Floor acceleration demands for 11 instrumented buildings in Taiwan during the 1999 Chi Chi earthquake

Rola Assi, Ghyslaine McClure, George C. Yao

Research output: Contribution to conferencePaperpeer-review

1 Citation (Scopus)

Abstract

Accurate prediction of peak floor absolute accelerations is a crucial step in defining simplified seismic design procedures for operational and functional components (OFCs) attached to common buildings. A particular characteristic of seismic accelerations is that they increase along the building elevation. The amount of this increase depends on many factors, such as the type of lateral load resisting system, the height of the structure and the input ground motion. The suggested linearly increasing height factor in current design codes is empirical and based on limited observation of recorded data. Some research and observations have suggested that this factor needs revision in order to include the characteristics of the building and input ground motion. This has motivated several countries concerned with high seismic hazards to embark in building monitoring programs. As a part of a project sponsored by the Taiwan Strong Motion Instrument Program (TSMIP), data from 11 extensively instrumented buildings in Taiwan during the 1999 Chi Chi earthquake were compared to modern code provisions. The studied buildings have different lateral load resisting systems and different heights, and they did not suffer any structural damage during the earthquake. Based on acceleration measurements, the article discusses the correlation in the elastic range between the height amplification factor and some of the building characteristics.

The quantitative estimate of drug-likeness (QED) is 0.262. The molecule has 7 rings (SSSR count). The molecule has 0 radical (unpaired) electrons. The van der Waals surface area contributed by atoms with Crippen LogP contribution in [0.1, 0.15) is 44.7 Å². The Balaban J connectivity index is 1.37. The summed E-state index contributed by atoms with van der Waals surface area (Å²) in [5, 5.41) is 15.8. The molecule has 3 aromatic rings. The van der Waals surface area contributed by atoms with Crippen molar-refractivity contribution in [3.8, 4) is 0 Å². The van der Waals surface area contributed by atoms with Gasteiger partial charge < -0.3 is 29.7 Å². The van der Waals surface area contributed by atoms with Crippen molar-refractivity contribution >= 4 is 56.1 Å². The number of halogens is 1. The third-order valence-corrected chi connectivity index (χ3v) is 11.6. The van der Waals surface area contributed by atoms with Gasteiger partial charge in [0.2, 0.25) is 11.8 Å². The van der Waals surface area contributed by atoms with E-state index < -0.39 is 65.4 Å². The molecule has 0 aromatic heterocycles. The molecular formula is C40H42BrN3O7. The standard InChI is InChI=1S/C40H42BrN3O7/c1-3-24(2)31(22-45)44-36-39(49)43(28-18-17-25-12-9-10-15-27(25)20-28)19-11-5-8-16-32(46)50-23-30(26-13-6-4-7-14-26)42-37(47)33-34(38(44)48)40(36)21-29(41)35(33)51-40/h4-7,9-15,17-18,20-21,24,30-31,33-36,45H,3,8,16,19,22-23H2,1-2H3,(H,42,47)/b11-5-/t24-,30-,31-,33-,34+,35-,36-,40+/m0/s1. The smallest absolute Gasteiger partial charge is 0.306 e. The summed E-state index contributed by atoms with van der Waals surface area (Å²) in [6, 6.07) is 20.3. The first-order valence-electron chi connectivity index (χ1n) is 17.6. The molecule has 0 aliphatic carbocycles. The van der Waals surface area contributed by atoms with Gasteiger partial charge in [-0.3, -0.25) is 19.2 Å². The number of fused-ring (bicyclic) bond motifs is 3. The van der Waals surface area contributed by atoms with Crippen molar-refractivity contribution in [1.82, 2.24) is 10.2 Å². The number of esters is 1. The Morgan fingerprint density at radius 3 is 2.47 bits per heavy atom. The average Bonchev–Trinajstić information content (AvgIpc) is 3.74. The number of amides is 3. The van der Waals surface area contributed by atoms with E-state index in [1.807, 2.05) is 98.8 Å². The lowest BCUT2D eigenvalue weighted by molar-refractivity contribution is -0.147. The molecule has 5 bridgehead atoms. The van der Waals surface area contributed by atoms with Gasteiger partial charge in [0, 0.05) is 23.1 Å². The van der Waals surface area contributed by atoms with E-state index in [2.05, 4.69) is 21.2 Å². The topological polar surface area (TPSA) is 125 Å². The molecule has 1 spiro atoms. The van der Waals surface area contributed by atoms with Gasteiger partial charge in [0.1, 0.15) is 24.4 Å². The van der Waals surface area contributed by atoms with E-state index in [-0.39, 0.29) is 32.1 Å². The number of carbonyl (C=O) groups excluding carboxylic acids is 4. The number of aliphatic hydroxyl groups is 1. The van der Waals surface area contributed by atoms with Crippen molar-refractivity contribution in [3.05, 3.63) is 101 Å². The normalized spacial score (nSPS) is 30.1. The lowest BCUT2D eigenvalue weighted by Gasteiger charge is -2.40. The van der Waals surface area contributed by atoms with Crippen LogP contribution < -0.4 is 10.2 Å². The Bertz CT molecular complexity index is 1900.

Original languageEnglish
Pages1937-1947
Number of pages11
Publication statusPublished - 2005 Nov 15
Event2005 Structures Congress and the 2005 Forensic Engineering Symposium - Metropolis and Beyond - New York, NY, United States
Duration: 2005 Apr 202005 Apr 24

Other

Other2005 Structures Congress and the 2005 Forensic Engineering Symposium - Metropolis and Beyond
CountryUnited States
CityNew York, NY
Period05-04-2005-04-24

All Science Journal Classification (ASJC) codes

  • Engineering(all)

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